Jaime Arguello will present, "Aggregated Search: Motivations, Methods and Milestones" on Tuesday, January 11th at 2:30 p.m. in room 208 Manning Hall.
In its early stages, information retrieval (IR) research focused on retrieving full-text documents within a single collection in response to a user's query. Since then, however, IR tasks have become increasingly more diverse and specialized. There are two trends driving this change. The first is the growing diversity of data available for search in different environments. The second is the ubiquity of computers and the diversity of information-seeking tasks that occur in daily life. A common finding in empirical IR research is that different searchable media and different retrieval tasks require customized solutions. This gives rise to a new challenge: how do we provide users with integrated access to all these diverse search services within a single search interface? This is the goal of aggregated search.
In this talk, Arguello will highlight his work on aggregated search within the context of Web search. In addition to retrieving Web pages, commercial search engines also function as a single point of access to many back-end search services (called verticals) that focus, for example, on news, blogs, images, local business listings, items for sale, driving directions and weather forecasts. He will first describe methods for automatically predicting that a vertical is relevant to a query and should be presented to the user. He will then discuss challenges that occur in aggregated search evaluation and describe a new methodology for evaluating aggregated search.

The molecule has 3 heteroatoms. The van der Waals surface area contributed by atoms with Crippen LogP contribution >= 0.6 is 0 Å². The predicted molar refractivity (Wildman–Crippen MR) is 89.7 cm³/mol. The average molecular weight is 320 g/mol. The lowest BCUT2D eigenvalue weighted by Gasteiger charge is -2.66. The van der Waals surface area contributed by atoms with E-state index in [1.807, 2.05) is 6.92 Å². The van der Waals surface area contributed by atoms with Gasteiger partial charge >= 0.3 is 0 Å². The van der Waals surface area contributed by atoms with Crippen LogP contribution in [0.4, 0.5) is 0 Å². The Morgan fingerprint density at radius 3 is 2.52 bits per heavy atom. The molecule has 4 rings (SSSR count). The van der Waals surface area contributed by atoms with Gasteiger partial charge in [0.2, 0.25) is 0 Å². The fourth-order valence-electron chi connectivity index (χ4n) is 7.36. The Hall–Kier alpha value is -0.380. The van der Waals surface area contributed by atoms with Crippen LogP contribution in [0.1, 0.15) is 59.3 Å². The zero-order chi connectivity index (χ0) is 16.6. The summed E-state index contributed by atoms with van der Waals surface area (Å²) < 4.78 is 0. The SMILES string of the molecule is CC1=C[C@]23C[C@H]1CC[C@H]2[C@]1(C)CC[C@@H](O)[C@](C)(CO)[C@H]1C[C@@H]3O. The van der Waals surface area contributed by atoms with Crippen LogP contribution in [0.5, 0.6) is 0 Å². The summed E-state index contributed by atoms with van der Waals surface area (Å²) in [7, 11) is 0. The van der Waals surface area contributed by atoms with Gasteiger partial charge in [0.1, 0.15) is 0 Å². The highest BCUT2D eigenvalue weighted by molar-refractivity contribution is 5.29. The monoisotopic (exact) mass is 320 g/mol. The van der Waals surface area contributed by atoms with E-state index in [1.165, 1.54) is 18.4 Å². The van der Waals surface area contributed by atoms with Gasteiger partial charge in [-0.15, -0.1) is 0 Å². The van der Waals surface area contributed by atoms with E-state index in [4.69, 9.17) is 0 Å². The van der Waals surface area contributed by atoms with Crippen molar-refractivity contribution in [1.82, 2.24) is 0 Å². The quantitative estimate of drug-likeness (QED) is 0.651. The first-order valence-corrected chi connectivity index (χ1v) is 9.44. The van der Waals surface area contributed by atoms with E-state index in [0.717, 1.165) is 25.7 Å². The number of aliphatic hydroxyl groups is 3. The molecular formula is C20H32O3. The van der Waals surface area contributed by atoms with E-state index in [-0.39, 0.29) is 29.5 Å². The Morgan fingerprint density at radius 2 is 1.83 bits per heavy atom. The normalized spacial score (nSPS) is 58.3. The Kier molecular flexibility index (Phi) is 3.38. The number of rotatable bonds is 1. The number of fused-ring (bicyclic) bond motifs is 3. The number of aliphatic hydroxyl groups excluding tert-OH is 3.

About Jaime Arguello
Jaime Arguello is a Ph.D. candidate at the Language Technologies Institute within the School of Computer Science at Carnegie Mellon University. His research focuses on information retrieval (IR). In his thesis work, he investigates aggregated search---the task of providing integrated access to multiple services within a single search interface. Prior to this, he conducted research in blog retrieval, information extraction, topic-segmentation of transcribed dialogue, and on developing visualizations and interactions for corpus exploration. In addition to IR, Jaime is interested in machine-learning, human-computer interaction, and text-mining. He has published on these subjects at conference such as SIGIR, CIKM, ECIR, TREC, CHI, ICWSM, HLT, and DG.O. He was a recipient of the SIGIR 2009 Best Paper Award and the 2009 Yahoo! Key Scientific Challenges Program Award.